The dinner reservation platform OpenTable is launching a tool to help grocery stores and restaurants mitigate long lines and overcrowding in the age of coronavirus.
OpenTable announced Monday that it’s expanding its reservation software to let users choose between available shopping times slots at supermarkets and retailers. So just as you’d make a restaurant reservation on the app, you can now reserve a time to shop or join a wait list.
The move comes as public health agencies and local governments urge the public to avoid crowded areas to slow the spread of the respiratory illness.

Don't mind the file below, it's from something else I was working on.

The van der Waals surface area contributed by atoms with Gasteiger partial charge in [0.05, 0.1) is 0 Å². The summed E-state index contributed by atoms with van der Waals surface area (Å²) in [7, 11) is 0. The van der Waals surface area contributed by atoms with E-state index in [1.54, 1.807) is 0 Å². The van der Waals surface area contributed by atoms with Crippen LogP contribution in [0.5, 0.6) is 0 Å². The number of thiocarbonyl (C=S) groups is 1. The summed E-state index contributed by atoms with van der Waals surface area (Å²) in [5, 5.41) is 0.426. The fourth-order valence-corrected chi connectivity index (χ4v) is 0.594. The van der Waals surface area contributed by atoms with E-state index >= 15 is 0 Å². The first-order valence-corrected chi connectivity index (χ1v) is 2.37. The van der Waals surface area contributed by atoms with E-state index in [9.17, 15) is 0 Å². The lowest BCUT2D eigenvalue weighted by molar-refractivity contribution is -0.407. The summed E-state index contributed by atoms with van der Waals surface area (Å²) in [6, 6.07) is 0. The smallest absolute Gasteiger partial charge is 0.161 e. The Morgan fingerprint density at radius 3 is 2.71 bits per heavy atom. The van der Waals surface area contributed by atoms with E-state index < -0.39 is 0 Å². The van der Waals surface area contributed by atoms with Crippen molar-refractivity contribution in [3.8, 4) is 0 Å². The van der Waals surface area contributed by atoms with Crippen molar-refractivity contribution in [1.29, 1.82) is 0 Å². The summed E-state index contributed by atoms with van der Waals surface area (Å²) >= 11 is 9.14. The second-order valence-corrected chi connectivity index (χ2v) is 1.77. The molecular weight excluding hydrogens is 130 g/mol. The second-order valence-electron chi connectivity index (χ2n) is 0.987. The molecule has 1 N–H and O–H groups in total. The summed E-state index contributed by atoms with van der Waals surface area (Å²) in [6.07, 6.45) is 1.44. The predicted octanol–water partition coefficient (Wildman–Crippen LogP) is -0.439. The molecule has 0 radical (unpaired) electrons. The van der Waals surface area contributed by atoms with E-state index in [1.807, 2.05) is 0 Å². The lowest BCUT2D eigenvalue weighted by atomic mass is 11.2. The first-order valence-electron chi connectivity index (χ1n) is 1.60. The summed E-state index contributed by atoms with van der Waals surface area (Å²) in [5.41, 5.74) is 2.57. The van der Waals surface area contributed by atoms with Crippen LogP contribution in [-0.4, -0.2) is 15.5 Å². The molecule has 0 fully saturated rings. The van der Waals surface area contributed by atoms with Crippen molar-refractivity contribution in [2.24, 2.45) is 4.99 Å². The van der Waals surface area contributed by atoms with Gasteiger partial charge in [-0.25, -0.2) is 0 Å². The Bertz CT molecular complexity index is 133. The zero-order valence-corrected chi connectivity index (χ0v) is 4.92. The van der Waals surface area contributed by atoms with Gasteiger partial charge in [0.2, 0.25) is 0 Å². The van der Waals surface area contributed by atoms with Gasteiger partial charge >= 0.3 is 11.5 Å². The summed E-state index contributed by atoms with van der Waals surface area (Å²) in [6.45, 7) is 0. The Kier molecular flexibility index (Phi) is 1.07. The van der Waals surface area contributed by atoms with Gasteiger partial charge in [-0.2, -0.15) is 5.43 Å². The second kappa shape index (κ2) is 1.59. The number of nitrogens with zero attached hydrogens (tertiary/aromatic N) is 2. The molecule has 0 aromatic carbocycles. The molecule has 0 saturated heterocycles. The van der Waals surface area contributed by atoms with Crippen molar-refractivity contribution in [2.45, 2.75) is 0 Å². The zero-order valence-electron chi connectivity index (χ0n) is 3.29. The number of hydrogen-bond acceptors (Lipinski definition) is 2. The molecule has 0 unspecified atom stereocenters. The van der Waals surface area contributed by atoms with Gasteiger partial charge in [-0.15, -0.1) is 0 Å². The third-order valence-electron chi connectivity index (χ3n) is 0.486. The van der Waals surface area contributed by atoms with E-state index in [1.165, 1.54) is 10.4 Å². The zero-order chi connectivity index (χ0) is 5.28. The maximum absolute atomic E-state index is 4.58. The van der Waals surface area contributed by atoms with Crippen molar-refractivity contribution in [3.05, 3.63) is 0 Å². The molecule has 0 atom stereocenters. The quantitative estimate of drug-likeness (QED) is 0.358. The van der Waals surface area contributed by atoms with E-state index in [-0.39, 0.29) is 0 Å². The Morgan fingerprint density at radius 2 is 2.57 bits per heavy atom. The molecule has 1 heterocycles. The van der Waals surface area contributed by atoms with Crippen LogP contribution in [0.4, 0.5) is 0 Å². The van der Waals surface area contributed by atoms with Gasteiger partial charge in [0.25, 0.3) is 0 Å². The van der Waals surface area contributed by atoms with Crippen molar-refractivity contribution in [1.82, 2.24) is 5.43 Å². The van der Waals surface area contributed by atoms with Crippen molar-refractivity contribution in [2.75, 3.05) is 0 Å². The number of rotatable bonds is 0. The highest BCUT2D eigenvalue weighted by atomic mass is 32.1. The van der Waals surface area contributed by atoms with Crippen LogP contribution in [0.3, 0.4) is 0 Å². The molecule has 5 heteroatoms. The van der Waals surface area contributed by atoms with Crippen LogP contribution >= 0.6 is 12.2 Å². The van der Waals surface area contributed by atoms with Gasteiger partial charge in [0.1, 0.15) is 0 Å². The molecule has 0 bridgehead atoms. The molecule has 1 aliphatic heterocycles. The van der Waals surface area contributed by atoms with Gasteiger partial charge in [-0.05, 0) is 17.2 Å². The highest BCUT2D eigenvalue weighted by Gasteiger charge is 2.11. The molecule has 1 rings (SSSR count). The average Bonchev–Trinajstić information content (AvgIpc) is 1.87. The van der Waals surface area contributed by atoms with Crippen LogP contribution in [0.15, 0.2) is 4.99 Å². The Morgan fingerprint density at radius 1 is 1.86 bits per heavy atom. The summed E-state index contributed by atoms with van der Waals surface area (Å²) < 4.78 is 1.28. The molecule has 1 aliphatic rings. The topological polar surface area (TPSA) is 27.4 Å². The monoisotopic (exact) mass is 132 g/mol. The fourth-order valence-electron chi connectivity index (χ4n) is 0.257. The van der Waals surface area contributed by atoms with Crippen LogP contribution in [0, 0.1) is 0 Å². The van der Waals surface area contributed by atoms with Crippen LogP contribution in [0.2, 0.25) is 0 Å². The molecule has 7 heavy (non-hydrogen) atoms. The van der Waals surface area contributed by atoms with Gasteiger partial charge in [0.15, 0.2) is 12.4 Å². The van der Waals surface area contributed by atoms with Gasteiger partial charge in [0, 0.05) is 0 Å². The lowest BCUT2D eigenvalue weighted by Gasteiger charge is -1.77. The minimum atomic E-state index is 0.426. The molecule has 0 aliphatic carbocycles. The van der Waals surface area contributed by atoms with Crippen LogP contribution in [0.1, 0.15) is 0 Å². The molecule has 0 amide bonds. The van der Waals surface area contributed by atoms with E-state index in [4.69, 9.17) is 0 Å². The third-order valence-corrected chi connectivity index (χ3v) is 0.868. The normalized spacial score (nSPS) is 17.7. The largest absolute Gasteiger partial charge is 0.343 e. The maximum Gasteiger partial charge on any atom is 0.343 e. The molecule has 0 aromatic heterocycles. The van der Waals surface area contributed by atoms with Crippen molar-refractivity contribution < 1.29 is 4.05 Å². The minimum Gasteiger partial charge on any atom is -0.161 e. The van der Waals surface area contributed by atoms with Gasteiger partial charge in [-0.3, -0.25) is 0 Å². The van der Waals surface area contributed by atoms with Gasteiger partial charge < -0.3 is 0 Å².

“As the COVID-19 pandemic continues, we see an opportunity to help our restaurant partners pivot to takeout, delivery and storefront business models, so we put a team of engineers together and built this in less than a week,” said OpenTable’s chief technology officer Joseph Essas in a statement.
Shopping windows and party sizes will vary depending on the establishment, OpenTable said. And users can receive text alerts when it’s their turn to shop.
Calls for social isolation have increasingly pushed consumers away from in-house dining in favor of take-out. Last week, OpenTable reported a 400% surge in delivery and take out orders in the U.S.
Restaurants that offer take-out menus are limiting how many customers can stand inside at one time. Meanwhile, those who wait in lines outside risk contact with the virus, which is mostly spread through people who are infected coughing and sneezing.